Welding Innovation Vol. XV, No. 1, 1998
Specifically, section 8 of AISC LRFD reads as follows:“The effective area of a fillet weld A
is the product ofthe effective length of the fillet weld times the effectivethroat thickness of the fillet weld.Except for fillet weldsmade with the SAW process, the effective throat thick-ness of the fillet weld is 0.707
is the weldsize.The deep penetration of fillet welds made by theSAW process is recognized in the LRFD SpecificationSection J2.2a wherein the effective throat thickness isconsidered to be equal to the weld size for 3/8-in.andsmaller welds, and equal to the effective throat thick-ness plus 0.11 in.for fillet weld sizes over 3/8 in.”For example, assume a weld throat of 0.45 in (11 mm) isrequired.A standard 5/8 in (16 mm) fillet weld will achievethis result.According to AISC LRFD, if SAW is used, a fil-let weld with a leg of 1/2 in (13 mm) could be used, result-ing in a throat of 1/2 in (0.707) + 0.11 = 0.46 in (12 mm).The volume of weld metal required would decrease from0.195 in
/linear in (125 mm
/linear mm) to 0.125 in
/linear in(80 mm
/linear mm), resulting in a 56% savings.However,the savings will often be even more significant with filletwelds under 3/8 in (10 mm) where the effective throat isconsidered to equal the leg size.Other codes do not restrict this concept to SAW, or to par-ticular weld sizes.For example,
, Table 5,footnote (b) states that“The intent of this table is not to establish the arc weldingprocesses that provide deep penetration, but rather, toestablish the typical allowable decrease of fillet weld size,provided the manufacturer can demonstrate that therequired effective throat can be obtained by the qualifiedwelding procedure in accordance with Section 7.”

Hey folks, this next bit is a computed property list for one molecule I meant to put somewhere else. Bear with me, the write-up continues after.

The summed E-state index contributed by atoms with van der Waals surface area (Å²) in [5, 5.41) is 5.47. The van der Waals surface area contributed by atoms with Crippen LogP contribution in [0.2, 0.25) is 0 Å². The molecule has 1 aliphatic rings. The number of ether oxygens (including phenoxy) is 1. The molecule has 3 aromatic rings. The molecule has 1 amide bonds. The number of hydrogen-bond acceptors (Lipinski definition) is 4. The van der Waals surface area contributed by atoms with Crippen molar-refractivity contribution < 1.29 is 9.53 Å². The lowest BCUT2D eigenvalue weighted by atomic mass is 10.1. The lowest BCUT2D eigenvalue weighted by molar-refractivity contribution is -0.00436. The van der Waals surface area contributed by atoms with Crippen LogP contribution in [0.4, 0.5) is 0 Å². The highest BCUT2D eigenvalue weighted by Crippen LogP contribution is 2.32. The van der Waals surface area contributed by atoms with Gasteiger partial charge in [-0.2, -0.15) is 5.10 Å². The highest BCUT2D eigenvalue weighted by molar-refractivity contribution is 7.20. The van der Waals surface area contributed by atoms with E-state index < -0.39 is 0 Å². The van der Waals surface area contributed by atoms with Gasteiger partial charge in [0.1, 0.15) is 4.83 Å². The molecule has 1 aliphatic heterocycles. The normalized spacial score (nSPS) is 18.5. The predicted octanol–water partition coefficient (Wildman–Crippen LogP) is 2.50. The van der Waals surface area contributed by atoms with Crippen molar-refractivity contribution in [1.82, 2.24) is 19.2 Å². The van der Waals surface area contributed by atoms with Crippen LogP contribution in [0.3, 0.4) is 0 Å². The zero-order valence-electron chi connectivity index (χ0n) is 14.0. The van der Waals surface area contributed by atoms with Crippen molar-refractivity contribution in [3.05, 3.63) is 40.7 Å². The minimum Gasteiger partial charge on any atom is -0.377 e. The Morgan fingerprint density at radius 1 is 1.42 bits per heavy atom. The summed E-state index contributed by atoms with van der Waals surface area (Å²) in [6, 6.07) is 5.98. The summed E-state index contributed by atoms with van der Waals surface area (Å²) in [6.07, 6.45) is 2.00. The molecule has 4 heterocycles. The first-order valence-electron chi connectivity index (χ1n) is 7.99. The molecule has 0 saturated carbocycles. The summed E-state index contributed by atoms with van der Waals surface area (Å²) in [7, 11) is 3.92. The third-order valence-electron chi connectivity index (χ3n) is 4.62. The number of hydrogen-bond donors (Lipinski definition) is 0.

, section 4.4.2, stipulates:“No allowance for penetration into the plate surfaces atthe root of a fillet weld shall be made when computingthe effective throat, except when sectioned test piecesshow that the welding procedure gives penetration>3/32 in.(2.4 mm) beyond the root of the joint.Then theeffective throat may be considered to extend from theroot of the weld to the face of the weld ...”
, paragraph 188.8.131.52, reads as follows:“Design values based on depth of penetration or effec-tive throat, or both, which are beyond the root of the joint shall only be used when the values have beendetermined from a significant number of cross-sec-tioned samples which reflect the range of materials,material thickness, and welding conditions.”All four specifications imply that some restrictions on theuse of this concept are warranted to ensure repeatableresults.Regardless of code treatment, the principle issound, but control of welding conditions is essential.
Consistency is a must.To make this approach work “offthe drawing board”and in the shop, there must be tightcontrols over all the variables which affect penetration.Some of these include:•Welding procedures•Electrode placement, which can be influenced by thehelical nature of coiled electrodes•Fitup and alignment•Welding position•Polarity•Electrode diameter•Current and current density•Voltage•Wire feed speed•Travel speed•Preheat and interpass temperatureTraditionally, this principle has been applied to SAW, butother welding processes, such as FCAW-g and GMAW, arecapable of achieving this penetration too (see Figure 3).Two GMAW weld samples in Figure 3 reveal the potentialfor significant penetration.Also, it must be noted that SAW
Figure 3.Penetration beyond the root is not limited to SAW, but can be achieved with other processes such as GMAW shown here.